If, like me, you’re a holder of a Rex restaurant gift card that is sitting worthless in your wallet, you’re not alone, says the Montana Attorney General’s office.
Ryan Sullivan of the agency’s consumer protection division said last week he’s received five complaints from people wondering what recourse they have for the cards.
“They’re frustrated. You spend a lot of money and expect to be able to use those gift cards,” he said.
I’ve probably received about twice that number of calls here at The Gazette since February after the Rex abruptly shut down. The restaurant's closure came after a push to sell gift cards for the holiday season. The eatery had operated 35 years in downtown Billings at 2401 Montana Ave.
Owner Gene Burgad said at the time he was hoping to sell soon to an employee, but no deal has emerged.
Signs on the exterior windows, which remain there today, direct people to an email address to get more information about their gift cards. Several people have reported receiving no response after sending an email.
Sullivan said the ownership group, Rex Hotel Partnership, is working to settle its debts — a process that has delayed the sale. The group has not filed to declare bankruptcy, he said.
“We’re just being patient. It does take time. We’re hoping to get all our consumers made whole once the sale is completed,” Sullivan said.
According to state law, Rex gift cards remain valid, but no clear provisions exist to direct a business’ actions in the event of a closure.
Burgad has kept quiet since the restaurant closed, and his attorney did not return a message relayed through Sullivan. So it’s unclear when a sale might close, or what a prospective new owner’s plans would be.
Sullivan encouraged consumers with complaints to contact his office at 1-800-481-6896 or online at www.dojmt.gov/consumer.
Sullivan said problems with gift cards reach his office occasionally, and business owners typically try to make customers whole. He said he believes the Rex is trying to do the same.
“They’re trying to make good on this,” he said.
Inside the numbers
263,504 — Train carloads that traveled through the United States two weeks ago, up 2.3 percent from the same week in 2016, the American Association of Railroads reports.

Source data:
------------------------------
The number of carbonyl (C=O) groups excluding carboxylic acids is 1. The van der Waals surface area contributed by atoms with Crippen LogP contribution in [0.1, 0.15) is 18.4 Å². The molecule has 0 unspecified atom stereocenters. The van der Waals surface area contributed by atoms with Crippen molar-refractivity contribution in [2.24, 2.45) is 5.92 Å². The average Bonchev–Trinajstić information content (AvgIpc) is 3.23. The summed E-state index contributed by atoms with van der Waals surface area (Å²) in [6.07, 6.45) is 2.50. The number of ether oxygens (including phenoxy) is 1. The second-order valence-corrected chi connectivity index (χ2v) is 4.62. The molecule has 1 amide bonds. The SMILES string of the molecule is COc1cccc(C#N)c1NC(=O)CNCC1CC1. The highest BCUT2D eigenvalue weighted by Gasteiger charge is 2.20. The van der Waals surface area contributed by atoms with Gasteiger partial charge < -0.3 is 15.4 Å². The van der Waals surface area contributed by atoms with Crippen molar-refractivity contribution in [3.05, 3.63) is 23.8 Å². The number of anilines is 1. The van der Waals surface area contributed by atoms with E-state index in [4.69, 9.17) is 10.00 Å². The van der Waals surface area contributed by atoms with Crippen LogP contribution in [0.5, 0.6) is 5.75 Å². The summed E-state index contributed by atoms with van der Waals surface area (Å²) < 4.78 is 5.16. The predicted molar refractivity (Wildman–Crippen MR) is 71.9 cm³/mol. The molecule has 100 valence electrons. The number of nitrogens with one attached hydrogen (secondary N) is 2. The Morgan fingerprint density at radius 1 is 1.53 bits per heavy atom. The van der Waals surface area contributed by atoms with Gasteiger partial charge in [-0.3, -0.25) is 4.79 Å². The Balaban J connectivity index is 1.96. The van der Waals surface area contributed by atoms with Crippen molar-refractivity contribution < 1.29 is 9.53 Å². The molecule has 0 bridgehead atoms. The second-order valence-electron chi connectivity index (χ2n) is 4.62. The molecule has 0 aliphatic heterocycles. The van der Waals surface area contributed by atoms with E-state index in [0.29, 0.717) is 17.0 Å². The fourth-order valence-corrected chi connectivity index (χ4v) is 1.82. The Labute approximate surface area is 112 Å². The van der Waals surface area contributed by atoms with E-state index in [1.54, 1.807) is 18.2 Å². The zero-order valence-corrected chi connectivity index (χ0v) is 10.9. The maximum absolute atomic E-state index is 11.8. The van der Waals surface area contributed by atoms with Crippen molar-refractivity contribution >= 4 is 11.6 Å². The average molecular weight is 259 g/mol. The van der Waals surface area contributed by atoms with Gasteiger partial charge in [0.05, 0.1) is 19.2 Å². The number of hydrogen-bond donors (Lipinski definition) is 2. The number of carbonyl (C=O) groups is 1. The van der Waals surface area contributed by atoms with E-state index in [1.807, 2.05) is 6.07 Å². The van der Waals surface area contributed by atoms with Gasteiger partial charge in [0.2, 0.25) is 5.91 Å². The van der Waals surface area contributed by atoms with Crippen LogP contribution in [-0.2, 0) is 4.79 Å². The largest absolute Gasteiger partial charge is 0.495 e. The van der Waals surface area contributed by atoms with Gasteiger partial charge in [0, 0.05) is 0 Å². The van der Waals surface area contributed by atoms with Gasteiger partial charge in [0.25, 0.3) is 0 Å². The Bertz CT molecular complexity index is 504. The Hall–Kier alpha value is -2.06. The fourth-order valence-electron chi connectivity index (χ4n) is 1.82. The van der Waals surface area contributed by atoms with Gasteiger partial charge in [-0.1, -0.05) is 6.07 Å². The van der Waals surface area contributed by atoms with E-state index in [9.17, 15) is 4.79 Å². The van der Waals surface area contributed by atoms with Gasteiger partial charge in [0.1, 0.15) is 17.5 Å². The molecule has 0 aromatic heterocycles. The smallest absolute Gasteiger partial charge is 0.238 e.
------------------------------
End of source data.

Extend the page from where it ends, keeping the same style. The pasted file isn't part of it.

More good news for shippers and industry in Montana: coal did well in that week, up 11.2 percent from the previous year.
The bad news: 2016 was a historically bad year for the coal industry as mining companies lost major ground to natural gas and renewables. Last month was still more than 40 percent below June 2014 levels, according to the trade group.
27 million — Dollars to be doled out by the Montana Department of Commerce in November for affordable housing. Billings is one of eight cities on the list for money, along with Butte, Deer Lodge, Kalispell, Lewistown, Livingston and Poplar/Wolf Point.
$2.21 — Average national price of gas heading into the Fourth of July, the typical peak time for driving and fuel cost. This year, however, the mid-summer fuel price is lower than the price on Jan. 1, according to GasBuddy.com, the first time that’s happened in 17 years.
Gas prices were about $2.30 in Billings last week, with lows spotted at $2.08. Starting Saturday, gas prices went up 4.5 cents a gallon because of the gas tax hike approved by Montana legislators this year. The increase will help fund state and local road projects and other transportation costs.
Market hopping on South Side
The Minnesota Avenue Flea Market is in full swing this summer on Billings South Side, and organizer Tammy Fletcher says it has grown over the past three years.
Vendors are selling “jewelry, clothing and stuff from people’s garages” from the parking lot at the corner of Minnesota Avenue and South 27th Street, said Fletcher, who co-owns For the Funk of It and Mel’s Lunch Box in the area.
The market started June 3 and runs 8 a.m. to 3 p.m. Saturdays through Aug. 19. Vendor space is available and costs $25, Fletcher said. Her number is 406-591-0658 for more information.
The market has developed synergy with other downtown events this summer, she said.
People “love it, especially when people can shop the farmer’s market, and then come to Mel’s Lunch Box for lunch,” Fletcher said.
Out and about
Glass Specialists of Billings is coming to Shiloh Crossing, according to sign at the shopping center.
Vision Optical is the tenant coming to the Bourne Again Shoppe at 1701 Grand Ave., which is undergoing a $20,000 remodel.
From last week's column: The Weed Man franchise coming to Billings offers a customized weed-control program, which does not include weed pulling.
Haikus from the valley
Have holiday fun.
Don’t ignite any wildfires
From your perch on Rims